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By C. H. Rogers

Cliff Rogers was a Chipping Norton teacher for many years. Even in the 1970s after he had retired he continued to provide cover for staff shortages when required. In this article, originally for Chipping Norton Railway Club Newsletter, he recalls how despite having no transport of his own he managed to travel to his home in Cardiff at weekends, gettting VIP treatment in the process!

Early in 1937 I was appointed to the then Chipping Norton Council Boys School and since my home was in South Wales, I usually spent some of my week­ends there. At that time my only form of transport was the railway, and I tried the various ways in which I could get from Chipping Norton to Cardiff and back. The easiest way to go to Cardiff was by the express which started its journey at Newcastle, passing through York, Rugby, Banbury and Gloucester to Swansea. I believe it got the name of the North East to South Wales Ports Express! It was scheduled not to stop at Chipping Norton.

Making enquiries at the station I found out that if one wanted to travel beyond Gloucester the train could be signalled to stop at Chipping Norton. There was one other snag to overcome and this was one of time. School finished at four o'clock whilst the express passed through the station as far as I can recollect at about ten minutes to four. This meant asking the headmaster for permission to leave school at about twenty minutes to four, which was not very often given owing to difficulties occurring.

After obtaining my ticket I then informed the signalman that I was going to Cardiff and to stop the train. Usually the stationmaster was on duty, and as I knew him very well, as soon as I arrived on the platform he would see to the arrangements. When the express stopped many faces peered out of the windows wondering what had happened and why at a small country station.

Then Mr. Williams, in his stationmaster's hat, would go forward and open one of the carriage doors for me to board the train, then close the door after me and signal the guard to proceed. I often wondered, afterwards, what the travellers thought when I received this V.I. P. treatment.

The train crossed over the Main Oxford to Worcester line by a bridge thus avoiding Kingham station or as it was known the Chipping Norton Junction, and started its long climb to Notgrove, about 750ft. above sea-level, before dropping down to Andoversford, skirting Cheltenham on its way to Gloucester, the next scheduled stop. It arrived in Cardiff a few minutes before 7 o'clock.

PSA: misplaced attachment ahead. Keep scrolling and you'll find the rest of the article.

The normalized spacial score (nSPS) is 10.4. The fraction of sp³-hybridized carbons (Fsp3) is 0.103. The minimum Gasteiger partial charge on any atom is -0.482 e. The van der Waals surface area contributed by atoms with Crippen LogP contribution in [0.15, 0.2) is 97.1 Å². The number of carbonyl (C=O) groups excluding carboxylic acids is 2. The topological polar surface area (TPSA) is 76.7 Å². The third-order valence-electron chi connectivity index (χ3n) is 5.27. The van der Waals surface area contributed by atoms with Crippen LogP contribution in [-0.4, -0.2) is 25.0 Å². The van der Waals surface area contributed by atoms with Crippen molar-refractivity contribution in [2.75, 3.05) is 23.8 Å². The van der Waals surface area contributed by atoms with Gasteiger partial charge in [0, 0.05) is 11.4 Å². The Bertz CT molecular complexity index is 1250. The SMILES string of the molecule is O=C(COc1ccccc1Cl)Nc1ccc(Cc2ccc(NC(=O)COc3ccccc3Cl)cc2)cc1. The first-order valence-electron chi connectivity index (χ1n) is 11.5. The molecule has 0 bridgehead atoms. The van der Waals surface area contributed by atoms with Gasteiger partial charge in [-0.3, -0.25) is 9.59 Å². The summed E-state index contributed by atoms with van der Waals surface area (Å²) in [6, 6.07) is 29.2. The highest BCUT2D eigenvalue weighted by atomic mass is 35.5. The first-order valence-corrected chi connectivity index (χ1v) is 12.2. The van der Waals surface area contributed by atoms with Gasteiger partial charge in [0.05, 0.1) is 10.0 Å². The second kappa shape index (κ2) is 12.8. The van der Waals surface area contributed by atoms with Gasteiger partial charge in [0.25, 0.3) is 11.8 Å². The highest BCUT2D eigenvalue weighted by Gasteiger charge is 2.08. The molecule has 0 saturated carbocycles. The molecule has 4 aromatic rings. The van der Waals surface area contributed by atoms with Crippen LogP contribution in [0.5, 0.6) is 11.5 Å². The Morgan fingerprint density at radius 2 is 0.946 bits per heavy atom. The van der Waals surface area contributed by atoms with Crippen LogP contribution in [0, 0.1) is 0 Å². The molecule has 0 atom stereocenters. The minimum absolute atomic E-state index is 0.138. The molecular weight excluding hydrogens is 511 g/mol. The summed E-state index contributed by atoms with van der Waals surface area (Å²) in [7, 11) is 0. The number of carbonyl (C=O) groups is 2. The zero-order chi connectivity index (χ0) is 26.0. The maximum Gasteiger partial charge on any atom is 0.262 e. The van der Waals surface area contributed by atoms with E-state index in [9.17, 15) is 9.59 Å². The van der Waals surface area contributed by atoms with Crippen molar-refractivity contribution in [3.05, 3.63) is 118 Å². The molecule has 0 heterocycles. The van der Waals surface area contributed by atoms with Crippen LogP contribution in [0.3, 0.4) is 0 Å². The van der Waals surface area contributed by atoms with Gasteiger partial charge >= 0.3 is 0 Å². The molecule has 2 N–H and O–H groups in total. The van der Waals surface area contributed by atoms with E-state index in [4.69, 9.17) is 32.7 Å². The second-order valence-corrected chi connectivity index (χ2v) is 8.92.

Returning on Sunday could be very involved and I tried various journeys. One way was to catch the Cardiff to Gloucester train, change there for the Cheltenham one, and finally board the train for Kingham. If I was lucky I could be given a lift to Chipping Norton, but usually it meant walking as there were no buses. On one occasion during the winter period, there was about 4-6 inches of snow on the road, and it took me about 2 hours to cover the distance. Another way was to catch the London train in Cardiff and change at Swindon for the Oxford train via Didcot. If the train was on time I was just able to catch the last bus to Chipping Norton, if the train was running late you can imagine the amount of nail biting going on. On one occasion I tried the route Cardiff- Gloucester - Cheltenham then catching the Stratford-on-Avon train as far as Honeyboume and changing on to the Oxford train as far as Kingham.

The Swansea - Newcastle express returned on the Monday morning, leaving Cardiff just before 10 o'clock and passing through Chipping Norton about 12.30. But as school started at 9 o'clock this way was out of the question, although, once I did manage to travel on this train and I had to inform the guard before Cheltenham that I wanted to get off at Chipping Norton. I can't remember the excuse I made. Not very long afterwards I bought myself a motorcycle which saved many a headache.

After the war I returned to Chipping Norton to carry on my teaching duties but I had to go to Hook Norton one day during the week, usually a Tuesday. The train left Chipping Norton about 08.00 hours arriving in Hook Norton about 10-15 minutes later and the return from "Hookie" was just after 16.30 hours. During the summer I very often did the journey on a bicycle, but if the weather was poor I took advantage of the comfort of the train, especially during the winter months. On several occasions I had two tickets with consecutive numbers and once there were tickets over three weeks again with consecutive numbers. One can understand the concern of the railway companies when there were very few travellers making use of the trains. This can be put down to such factors as, the distances at which stations were built from their respective village or town, eg. Kingham, Chipping Norton, Great Rollright, etc., particularly in bad weather; quite often times were not suitable; rising fares (foretaste of the '70s), and the increasing availability and use of the motor car.